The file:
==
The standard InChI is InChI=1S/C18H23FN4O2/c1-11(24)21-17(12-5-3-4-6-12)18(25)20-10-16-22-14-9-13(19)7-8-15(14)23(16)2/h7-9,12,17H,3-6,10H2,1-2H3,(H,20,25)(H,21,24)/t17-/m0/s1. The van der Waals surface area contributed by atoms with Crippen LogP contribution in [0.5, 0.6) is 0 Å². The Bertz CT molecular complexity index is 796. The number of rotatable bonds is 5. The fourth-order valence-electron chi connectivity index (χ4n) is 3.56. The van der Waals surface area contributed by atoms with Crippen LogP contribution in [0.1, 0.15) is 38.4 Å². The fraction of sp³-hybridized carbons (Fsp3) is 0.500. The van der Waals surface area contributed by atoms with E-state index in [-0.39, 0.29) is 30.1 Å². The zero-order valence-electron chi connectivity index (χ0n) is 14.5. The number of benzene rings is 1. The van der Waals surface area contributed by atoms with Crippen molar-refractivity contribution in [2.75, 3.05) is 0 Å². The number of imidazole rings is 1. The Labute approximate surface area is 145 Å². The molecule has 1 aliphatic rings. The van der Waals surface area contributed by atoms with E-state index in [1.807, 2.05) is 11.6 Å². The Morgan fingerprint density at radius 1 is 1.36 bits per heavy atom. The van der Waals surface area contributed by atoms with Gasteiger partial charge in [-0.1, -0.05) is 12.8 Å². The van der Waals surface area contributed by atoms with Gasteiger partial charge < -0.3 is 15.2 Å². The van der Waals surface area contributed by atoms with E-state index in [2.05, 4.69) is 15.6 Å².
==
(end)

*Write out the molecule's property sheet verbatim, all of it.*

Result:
The standard InChI is InChI=1S/C18H23FN4O2/c1-11(24)21-17(12-5-3-4-6-12)18(25)20-10-16-22-14-9-13(19)7-8-15(14)23(16)2/h7-9,12,17H,3-6,10H2,1-2H3,(H,20,25)(H,21,24)/t17-/m0/s1. The van der Waals surface area contributed by atoms with Crippen LogP contribution in [0.5, 0.6) is 0 Å². The Bertz CT molecular complexity index is 796. The number of rotatable bonds is 5. The fourth-order valence-electron chi connectivity index (χ4n) is 3.56. The van der Waals surface area contributed by atoms with Crippen LogP contribution in [0.1, 0.15) is 38.4 Å². The fraction of sp³-hybridized carbons (Fsp3) is 0.500. The van der Waals surface area contributed by atoms with E-state index in [-0.39, 0.29) is 30.1 Å². The zero-order valence-electron chi connectivity index (χ0n) is 14.5. The number of benzene rings is 1. The van der Waals surface area contributed by atoms with Crippen molar-refractivity contribution in [2.75, 3.05) is 0 Å². The number of imidazole rings is 1. The Labute approximate surface area is 145 Å². The molecule has 1 aliphatic rings. The van der Waals surface area contributed by atoms with E-state index in [1.807, 2.05) is 11.6 Å². The Morgan fingerprint density at radius 1 is 1.36 bits per heavy atom. The van der Waals surface area contributed by atoms with Gasteiger partial charge in [-0.1, -0.05) is 12.8 Å². The van der Waals surface area contributed by atoms with Gasteiger partial charge < -0.3 is 15.2 Å². The van der Waals surface area contributed by atoms with E-state index in [2.05, 4.69) is 15.6 Å².